The report's authors scorn claims that the north-south divide will be bridged and say that this is not borne out by any evidence.The report catalogues "a long list of errors and dubious assumptions in the government's analysis", according to Chris Castles, who also accused the 'pro' lobby or using "vague rhetoric, obfuscation and abuse." You have to wonder, at a time when the UK is so short of money, why the government is pressing ahead with a scheme so clearly unpopular, which is going to cost billions of pounds that the country doesn't have.
Saturday, 30 July 2011
STAND BY FOR YET ANOTHER U TURN: THIS TIME BY THE TRAINS
It's a while since we had a full blown U-turn from the London lot, but after reading an article in the Daily Telegraph on the new English high speed train link from London to Birmingham, then on to Leeds and Manchester (what they call bridging the North-South divide!!), I think I can see that Mr Hammond will not be long in providing us with much merriment.
The scheme has been criticised by just about everyone and every organisation in England. Natural England, the Forestry Commission for England, English Heritage and the 13 councils running areas the length of the route from London to Birmingham (the first stage, due to cost £17 billion) have condemned it.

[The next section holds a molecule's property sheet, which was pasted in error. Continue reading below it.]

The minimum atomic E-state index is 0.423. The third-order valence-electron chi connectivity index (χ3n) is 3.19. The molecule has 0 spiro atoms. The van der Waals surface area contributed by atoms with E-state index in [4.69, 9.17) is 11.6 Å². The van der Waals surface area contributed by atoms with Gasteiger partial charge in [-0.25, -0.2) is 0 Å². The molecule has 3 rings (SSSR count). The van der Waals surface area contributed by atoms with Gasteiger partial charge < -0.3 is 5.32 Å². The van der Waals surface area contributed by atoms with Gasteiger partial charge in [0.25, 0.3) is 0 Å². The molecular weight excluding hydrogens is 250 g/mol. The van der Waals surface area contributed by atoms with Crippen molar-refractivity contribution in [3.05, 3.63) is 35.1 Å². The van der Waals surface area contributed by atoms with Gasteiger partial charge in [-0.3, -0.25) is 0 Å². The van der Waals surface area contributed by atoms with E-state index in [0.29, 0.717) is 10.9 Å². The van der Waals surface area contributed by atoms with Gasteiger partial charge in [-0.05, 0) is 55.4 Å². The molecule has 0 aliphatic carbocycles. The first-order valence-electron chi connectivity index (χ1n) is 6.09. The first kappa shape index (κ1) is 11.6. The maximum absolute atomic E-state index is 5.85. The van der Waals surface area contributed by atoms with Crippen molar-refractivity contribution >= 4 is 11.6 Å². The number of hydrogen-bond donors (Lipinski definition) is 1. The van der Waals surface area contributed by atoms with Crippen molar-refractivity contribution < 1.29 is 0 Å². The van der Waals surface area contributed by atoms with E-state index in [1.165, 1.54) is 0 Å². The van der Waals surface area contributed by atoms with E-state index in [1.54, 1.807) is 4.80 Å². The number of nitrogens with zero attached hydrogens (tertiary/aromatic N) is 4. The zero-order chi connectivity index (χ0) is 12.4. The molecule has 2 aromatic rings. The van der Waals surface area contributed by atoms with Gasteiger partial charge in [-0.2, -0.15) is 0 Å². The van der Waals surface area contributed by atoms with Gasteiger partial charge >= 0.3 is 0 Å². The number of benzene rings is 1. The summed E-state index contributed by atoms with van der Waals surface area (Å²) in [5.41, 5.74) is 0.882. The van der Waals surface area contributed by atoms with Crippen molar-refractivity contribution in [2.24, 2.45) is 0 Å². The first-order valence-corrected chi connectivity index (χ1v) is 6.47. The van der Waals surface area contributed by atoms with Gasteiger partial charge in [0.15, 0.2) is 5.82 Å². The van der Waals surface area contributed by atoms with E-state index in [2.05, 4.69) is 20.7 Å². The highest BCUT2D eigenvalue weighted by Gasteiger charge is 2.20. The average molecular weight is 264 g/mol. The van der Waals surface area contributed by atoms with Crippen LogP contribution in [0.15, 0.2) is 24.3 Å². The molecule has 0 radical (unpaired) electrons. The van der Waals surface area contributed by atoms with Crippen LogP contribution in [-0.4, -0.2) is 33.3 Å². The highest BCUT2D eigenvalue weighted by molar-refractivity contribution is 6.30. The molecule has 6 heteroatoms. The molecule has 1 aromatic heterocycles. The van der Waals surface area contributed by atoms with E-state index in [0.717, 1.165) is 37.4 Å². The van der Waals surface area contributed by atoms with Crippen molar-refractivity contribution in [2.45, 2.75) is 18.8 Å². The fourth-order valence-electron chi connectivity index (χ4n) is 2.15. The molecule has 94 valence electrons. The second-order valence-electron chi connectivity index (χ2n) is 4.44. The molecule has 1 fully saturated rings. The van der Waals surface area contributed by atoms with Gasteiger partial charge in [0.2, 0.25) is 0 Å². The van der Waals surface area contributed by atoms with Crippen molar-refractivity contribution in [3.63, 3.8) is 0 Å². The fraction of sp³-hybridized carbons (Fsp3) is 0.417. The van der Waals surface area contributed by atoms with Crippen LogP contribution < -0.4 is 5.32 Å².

It is being described as deeply flawed, distorted and based on false premise and accused of ruining ancient forests, spoiling habitat and even endangering the water supply.
MPs of the constituencies along the route, including cabinet minister Cheryl Gillan, the deputy chief whip, a Foreign Office minister and a Cabinet Office minister have also criticised the plans, which, given its unpopularity in these constituencies, is not unexpected. The Presiding officer, John Bercow's constituency is also affected and the London Mayor has slated the project because of the bottle neck it will cause outside Euston Station, its London terminal.
A report for the "51M" group of local authorities along the London-Birmingham stretch, written by two leading transport economists, Chris Castles and David Parish, concludes that none of the government's claims on behalf of HS2 stack up.
Capacity on the existing West Coast Main Line, the main alternative to HS2, could easily be tripled, they argue, while building HS2 will lead to major disruption" and will overload the transport system all around Euston, the line's London terminus.
After all, when all this money has been spent, it will only take 15 minutes off the journey from London to Birmingham... Someone, somewhere must be getting something from this. It's certainly not the public.
Does anyone know if there is to be a Barnet consequential for this project?